Yearning for Learning

081610FEATURE.jpg Yearning for Learning
"Teachers' aid" organizations
Knowledge is the key to success, so this week
Cincy Chic focuses on educational opportunities around the Tri-State. A couple of these opportunities even have easy ways for you to contribute, so read on to discover how you can help foster local kids' futures.

You wouldn't get far in life without learning to read or write or even to do simple math. That's right, education builds a foundation. And some foundations are working together to promote and support that education.


Supplying Everything from Crayons to Computers


Most people know that school teachers don't choose their career because of the money. But despite their low salary, many teachers give money right back to education by buying supplies for their students and classrooms. 081610FEATURE2.jpg


"In order to fulfill their needs in the classroom, they dig into their own pockets, and many spend $500 to $1,000 of their own money every year on school supplies," says Heather Egan, development director for Crayons to Computers.


To give teachers, schools, students and parents a break, Crayons to Computers serves as a free store for teachers in underprivileged schools. In order to be eligible to "shop" at this free store, teachers must come from a school that meets two criteria: 1) It is located within the organization's 15-county region, and 2) It has a high percentage of children on the national school lunch program. For this coming school year, Crayons to Computers has 245 schools on its eligibility list.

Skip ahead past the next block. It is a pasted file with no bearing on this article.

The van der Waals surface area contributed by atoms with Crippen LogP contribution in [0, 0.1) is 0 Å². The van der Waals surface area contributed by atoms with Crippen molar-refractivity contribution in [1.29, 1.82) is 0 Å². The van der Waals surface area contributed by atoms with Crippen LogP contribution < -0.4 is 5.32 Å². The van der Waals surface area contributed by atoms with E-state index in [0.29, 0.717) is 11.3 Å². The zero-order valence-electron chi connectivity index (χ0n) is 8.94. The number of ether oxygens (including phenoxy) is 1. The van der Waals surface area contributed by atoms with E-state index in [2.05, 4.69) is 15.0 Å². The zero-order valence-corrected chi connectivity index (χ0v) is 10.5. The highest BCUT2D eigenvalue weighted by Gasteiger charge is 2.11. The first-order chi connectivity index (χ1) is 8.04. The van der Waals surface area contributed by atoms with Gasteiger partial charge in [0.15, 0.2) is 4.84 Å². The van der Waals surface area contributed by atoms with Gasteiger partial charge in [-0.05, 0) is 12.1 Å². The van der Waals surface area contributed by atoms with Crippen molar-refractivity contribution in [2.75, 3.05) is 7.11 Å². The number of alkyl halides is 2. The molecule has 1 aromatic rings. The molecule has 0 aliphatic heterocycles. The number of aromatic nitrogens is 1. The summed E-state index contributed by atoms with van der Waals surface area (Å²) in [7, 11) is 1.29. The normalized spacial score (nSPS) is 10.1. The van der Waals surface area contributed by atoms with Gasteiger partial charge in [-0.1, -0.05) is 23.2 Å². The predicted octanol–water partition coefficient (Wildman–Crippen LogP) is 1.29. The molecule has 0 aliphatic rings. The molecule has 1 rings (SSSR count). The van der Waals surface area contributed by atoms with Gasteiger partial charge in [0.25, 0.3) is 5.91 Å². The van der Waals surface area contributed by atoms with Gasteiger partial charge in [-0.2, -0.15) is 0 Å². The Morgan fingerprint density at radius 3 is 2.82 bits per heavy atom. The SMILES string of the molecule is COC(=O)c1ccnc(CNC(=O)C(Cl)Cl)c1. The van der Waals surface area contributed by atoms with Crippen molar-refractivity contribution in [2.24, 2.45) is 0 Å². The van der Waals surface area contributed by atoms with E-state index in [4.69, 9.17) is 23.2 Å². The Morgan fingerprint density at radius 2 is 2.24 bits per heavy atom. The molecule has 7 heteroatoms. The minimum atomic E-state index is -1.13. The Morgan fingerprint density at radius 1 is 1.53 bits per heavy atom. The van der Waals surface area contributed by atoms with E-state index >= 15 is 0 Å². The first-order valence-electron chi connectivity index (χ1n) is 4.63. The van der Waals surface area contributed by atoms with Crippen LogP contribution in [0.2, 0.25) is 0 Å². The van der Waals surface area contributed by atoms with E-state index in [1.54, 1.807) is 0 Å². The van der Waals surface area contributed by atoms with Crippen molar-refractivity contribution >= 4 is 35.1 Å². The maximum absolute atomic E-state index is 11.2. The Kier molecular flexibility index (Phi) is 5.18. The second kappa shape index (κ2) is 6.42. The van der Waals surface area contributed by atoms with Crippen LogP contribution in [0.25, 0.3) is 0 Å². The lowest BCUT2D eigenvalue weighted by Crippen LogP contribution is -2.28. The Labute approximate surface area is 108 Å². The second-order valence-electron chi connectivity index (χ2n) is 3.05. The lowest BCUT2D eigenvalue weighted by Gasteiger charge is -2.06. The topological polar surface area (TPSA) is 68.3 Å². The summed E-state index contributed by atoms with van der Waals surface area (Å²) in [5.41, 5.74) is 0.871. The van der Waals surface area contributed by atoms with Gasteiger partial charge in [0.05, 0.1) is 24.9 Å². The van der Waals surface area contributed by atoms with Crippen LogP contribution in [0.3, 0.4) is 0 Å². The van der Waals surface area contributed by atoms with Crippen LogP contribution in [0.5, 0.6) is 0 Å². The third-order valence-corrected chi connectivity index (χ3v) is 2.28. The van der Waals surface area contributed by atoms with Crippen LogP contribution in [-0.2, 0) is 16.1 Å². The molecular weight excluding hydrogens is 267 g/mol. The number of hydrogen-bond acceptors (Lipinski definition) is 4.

Teachers not on the eligibility list also can benefit from the organization by donating time. By volunteering for three hours, a teacher can receive a certificate to shop at Crayons to Computers. And each teacher who shops gets an entire cart full of free supplies. 061410VALLEYVIEW.GIF


With cart after cart of free goods, the organization gave away $11.5 million worth of supplies and educational materials for the 2009-2010 school year. To offer this opportunity to the Tri-State community, Crayons to Computers relies heavily on donations. They accept new and gently used donations, which can be anything that could be used in the classroom.


While pens, pencils and markers might come to mind, Crayons to Computers also has received items as unusual as 900 door bells from Nutone when the company moved out of the facilities in Madisonville. After receiving the donation offer from Nutone, the folks at Crayons to Computers talked to some science teachers who were excited by the opportunity to use the door bells to teach about electricity.


"We were so happy to go back to Nutone to say, 'We would be delighted to take 900 door bells!' And they were thrilled because they didn't throw them into a landfill, and the teachers were excited. So it's a real win-win-win when companies donate a product then we can give it to a teacher for another useful purpose," Egan says.